Xbox One Needs to Improve to Make the System Marketable

XBox, ps4, technology

The Xbox One, the first really new offering for the franchise in eight years, has been released and it is clear that Microsoft needs to improve considerably in order to make the system more marketable for the long term. Rushing the system to market in order to capture the Christmas sales was smart in that it will put the platform into a whole lot of living rooms, and make the prospect of  waiting around for the upgrades and exclusive games unavoidable.

This new system, leveraging the “Kinect” technology released a couple of years ago, reinvented largely as a speech recognition tool, is Microsoft’s attempt to create a “one-stop” platform for entertainment in the home.  Able to be connected to a family television, the improved voice recognition feature will allow for remote control of everything from changing channels to selecting games or movies.  While the primary function of the Xbox One is gaming, Microsoft is hoping that they have hit upon a platform that will be the center of in-home entertainment for years to come. That may not be what the market was asking for, however.

With the Playstation 4 also being released, there is competition for the Xbox One with some real teeth in these same holiday shopping waters. Microsoft is hoping that a lower price point on the PS 4 will be overcome by the ability to integrate with cable TV,  and several exclusive games for the XBox one will turn potential “window shoppers” into buyers. That may not be the case, however.  They have yet to provide enough proprietary titles to entice buyers willing to wait and see until after Christmas which of the systems being released will actually provide the better value and overall experience.  They are promoting these games and have solicited advance reviews in the hopes of generating a demand that will help to drive sales for the platform.  One of the exclusive games being released is a Microsoft/Capcom game called Dead Rising 3 that caters to the current craze for apocalyptic zombie themes.  Reviews are very positive, though it remains to be seen whether or not gamers will rush to purchase a new Xbox solely for the opportunity to play these few exclusive games.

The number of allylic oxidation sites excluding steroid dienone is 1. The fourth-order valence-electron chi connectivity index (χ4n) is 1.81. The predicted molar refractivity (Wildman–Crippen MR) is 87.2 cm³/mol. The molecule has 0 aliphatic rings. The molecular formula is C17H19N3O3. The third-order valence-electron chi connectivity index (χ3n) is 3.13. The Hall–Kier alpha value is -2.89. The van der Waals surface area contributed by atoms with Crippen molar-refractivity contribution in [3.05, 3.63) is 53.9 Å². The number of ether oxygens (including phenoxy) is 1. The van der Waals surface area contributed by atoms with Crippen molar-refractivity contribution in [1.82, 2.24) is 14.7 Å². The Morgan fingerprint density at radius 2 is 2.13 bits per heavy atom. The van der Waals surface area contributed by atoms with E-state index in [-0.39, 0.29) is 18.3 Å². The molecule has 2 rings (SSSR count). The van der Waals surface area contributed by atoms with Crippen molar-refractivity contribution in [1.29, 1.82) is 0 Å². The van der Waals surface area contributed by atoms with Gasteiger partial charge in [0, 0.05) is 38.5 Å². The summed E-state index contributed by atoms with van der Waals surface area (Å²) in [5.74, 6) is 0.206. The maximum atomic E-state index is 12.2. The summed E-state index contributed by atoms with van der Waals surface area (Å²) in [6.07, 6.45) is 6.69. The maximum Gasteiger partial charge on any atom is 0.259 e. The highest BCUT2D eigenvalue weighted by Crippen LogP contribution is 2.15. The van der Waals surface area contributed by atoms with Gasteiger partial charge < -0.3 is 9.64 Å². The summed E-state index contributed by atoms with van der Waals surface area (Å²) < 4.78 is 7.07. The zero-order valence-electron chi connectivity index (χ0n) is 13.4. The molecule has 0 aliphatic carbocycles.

Some gaming experts, in fact, have questioned Microsoft’s direction with the release of this platform.  The most common criticism of the new Xbox is not its functionality, but rather its location.  With many experts predicting that the trend in gaming is toward mobile devices and platforms, the introduction of another gaming system centered on the living room television appears to be a little less forward-thinking than some had hoped.  There is an increased tension between platform owners and game designers, with many game designers citing constraints on their creations posed by the requirements inherent in creating for those platforms.  With mobile technology improving exponentially, and the public inclined to embrace a less tethered existence, it is possible that Microsoft may be playing post-release “catch-up” right out of the gate. The Xbox One will need to improve quickly in terms of trying to make the system more marketable by addressing the serious software deficiencies.

Though new features like “snap,” which allows the user to use two apps at once, are welcome advances for the perpetual multi-tasker, it may not be enough to sustain the platform for another 8 years between systems.  More likely is that Microsoft will be scrambling to implement solutions to improve mobile functionality for the Xbox One.  For a while, this platform looks to be a great new way for families to get all of their in-home entertainment in one place.  On the horizon, however, Microsoft will lose their audience if they do not improve and figure out how to make the system marketable in an environment where those families are more and more interested in taking their entertainment needs to go.

By Jim Malone






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